Doctors are making house calls again. But this time, it's virtual visits via telemedicine. And, based on a study published last month in the journal Neurology, which found that telemedicine appointments were as effective as in-person ones, this may be the way of the future for Parkinson's disease (PD) care.
The randomized controlled trial enrolled 195 people with PD with the help of MJFF and other organizations. Participants received either their usual in-person care with their established provider or their usual care plus up to four telemedicine visits with a neurologist they had not previously seen. The study was designed to evaluate feasibility (whether participants completed at least one virtual visit on time) and effectiveness (volunteers' reported quality of life).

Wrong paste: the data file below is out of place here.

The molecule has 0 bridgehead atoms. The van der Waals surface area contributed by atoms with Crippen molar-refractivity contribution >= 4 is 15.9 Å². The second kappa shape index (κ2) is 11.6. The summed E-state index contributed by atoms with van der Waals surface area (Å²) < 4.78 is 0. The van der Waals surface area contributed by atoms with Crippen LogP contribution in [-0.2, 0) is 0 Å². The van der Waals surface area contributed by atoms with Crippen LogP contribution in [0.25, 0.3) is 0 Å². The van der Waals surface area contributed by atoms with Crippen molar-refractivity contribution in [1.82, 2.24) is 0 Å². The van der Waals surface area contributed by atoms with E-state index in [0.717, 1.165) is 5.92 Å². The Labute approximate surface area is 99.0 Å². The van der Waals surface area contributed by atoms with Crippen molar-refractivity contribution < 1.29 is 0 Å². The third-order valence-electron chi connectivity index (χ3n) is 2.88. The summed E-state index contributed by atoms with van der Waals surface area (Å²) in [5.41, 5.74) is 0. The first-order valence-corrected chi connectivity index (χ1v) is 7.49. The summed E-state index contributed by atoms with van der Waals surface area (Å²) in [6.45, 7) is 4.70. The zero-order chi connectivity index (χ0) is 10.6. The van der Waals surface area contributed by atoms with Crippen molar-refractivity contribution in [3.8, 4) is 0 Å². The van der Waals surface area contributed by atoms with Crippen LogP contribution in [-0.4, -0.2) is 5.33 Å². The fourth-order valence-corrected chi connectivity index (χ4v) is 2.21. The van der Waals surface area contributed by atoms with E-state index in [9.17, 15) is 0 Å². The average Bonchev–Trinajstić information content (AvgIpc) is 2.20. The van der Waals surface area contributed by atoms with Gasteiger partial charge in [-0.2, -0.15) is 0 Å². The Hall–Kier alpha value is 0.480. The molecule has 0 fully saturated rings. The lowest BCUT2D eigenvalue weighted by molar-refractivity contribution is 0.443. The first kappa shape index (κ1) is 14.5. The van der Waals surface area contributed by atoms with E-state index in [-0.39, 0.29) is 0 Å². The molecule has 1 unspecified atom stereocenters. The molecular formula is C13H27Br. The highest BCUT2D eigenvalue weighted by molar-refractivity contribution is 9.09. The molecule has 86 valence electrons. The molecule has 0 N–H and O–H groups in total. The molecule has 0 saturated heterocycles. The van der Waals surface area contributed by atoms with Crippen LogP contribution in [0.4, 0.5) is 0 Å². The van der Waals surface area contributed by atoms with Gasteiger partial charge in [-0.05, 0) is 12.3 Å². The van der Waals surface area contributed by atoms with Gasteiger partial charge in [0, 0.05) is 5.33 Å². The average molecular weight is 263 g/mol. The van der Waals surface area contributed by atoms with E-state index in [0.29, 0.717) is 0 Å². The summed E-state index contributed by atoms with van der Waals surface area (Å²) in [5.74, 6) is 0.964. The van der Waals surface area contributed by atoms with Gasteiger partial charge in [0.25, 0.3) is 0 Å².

Ray Dorsey, MD, MBA, a study author from the University of Rochester, said "The results showed that these virtual house calls were feasible for people with Parkinson's disease. People's care was as effective as with the in-office visits, and the virtual house calls provided the participants with convenience and comfort."
Telemedicine could bring Parkinson's specialists to the patients who need them most. Parkinson's (and aging in general) can limit mobility and make it more difficult to travel. And, some people simply live too far away from specialists. Virtual visits could make Parkinson's care more accessible and efficient.
Before logging on to see your doctor becomes the norm, though, there's more to be done. Researchers will hone technology to ensure the full Parkinson's picture can be captured from afar, and advocates will work to expand insurers' recognition of and reimbursement for telemedicine. (Read the letter MJFF sent to the Texas Senate in support of telemedicine.)
Learn about a newly launched educational video series led by Dr. Dorsey.
Interested in participating in PD research? Register with Fox Trial Finder to find studies that need volunteers like you.